Knowing and spotting the symptoms is vital

Michelle Sproston with son Oliver Sproston (5) who has been diagnosed with diabetes.

Michelle Sproston with son Oliver Sproston (5) who has been diagnosed with diabetes.

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KNOWING your “four Ts” could stop your child becoming seriously ill.

That’s the message to mums and dads from Diabetes UK, after research found a staggering nine out of 10 parents do not know the four main symptoms of Type 1 diabetes.

The charity has launched a new campaign to highlight the four Ts – Toilet, Thirsty, Tired, Thinner.

The campaign uses children’s fridge magnets to spell out the four Ts, with the aim of getting people to know the symptoms and understanding a child with them needs to urgently visit a doctor and get tested.

The charity believes a lack of knowledge is one of the reasons a quarter of diabetic children are only diagnosed once they have become seriously ill with diabetic ketoacidosis (DKA) – a life-threatening condition which needs immediate specialist hospital treatment.

And Staining mum Michelle Sproston says she feels knowing the symptoms of diabetes helped save her son Oliver’s life.

She was only aware of what to look for after doing first-aid training and became worried after Oliver, then four, was drinking excessive water.

He had also starting going to the toilet a lot, wetting the bed and was tired and hungry all the time.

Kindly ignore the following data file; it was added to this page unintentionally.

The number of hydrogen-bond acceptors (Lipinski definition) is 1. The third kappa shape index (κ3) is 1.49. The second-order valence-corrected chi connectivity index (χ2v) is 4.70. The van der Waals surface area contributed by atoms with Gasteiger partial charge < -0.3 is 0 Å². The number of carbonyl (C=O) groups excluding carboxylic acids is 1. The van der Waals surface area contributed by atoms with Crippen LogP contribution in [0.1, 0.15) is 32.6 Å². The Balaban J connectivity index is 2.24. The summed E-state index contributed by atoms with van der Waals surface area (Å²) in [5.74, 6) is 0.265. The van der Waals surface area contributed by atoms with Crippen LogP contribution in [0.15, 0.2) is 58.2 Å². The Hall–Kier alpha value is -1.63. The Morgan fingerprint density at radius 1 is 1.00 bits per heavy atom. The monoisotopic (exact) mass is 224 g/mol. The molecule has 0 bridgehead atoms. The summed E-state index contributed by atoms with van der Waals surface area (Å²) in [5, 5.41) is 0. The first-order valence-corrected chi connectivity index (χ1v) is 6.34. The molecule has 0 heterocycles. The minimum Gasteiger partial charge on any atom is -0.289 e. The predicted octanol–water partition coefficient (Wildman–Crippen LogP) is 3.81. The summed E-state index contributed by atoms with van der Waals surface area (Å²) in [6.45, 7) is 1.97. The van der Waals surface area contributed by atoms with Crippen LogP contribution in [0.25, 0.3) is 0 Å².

Michelle said: “For some reason, the constant thirst stuck out. It wasn’t small glasses or water, but huge glasses that didn’t satisfy him.

“He had been showing the signs for a couple of weeks and the weekend before he was diagnosed I mentioned it to family and they could also see it.”

After finding the school had noticed Oliver’s thirst too, Michelle took him to the walk-in centre, where the doctor suspected diabetes and rang the hospital.

Michelle said: “He said how important it was I spotted the signs as there are so many who have gone in terribly poorly, yet Oliver was still walking around normally.

“At the hospital it was confirmed very quickly. Normal blood/glucose levels should be between 4 and 9 mmols. Oliver’s was 48, with ketones of 5.

“Everything was like a whirlwind and our lives have changed forever.

“We are now into our eighth month of living with this dreadful illness. There are still things now which crop up and I don’t have a clue what to do.

“Oliver has coped well but I have fallen to pieces, seeing our beautiful little boy getting his fingers pricked and constant injections on his tiny little body.

“It is a full-time job to control food, exercise and ‘normal’ life.”

For information, visit www.diabetes.org.uk

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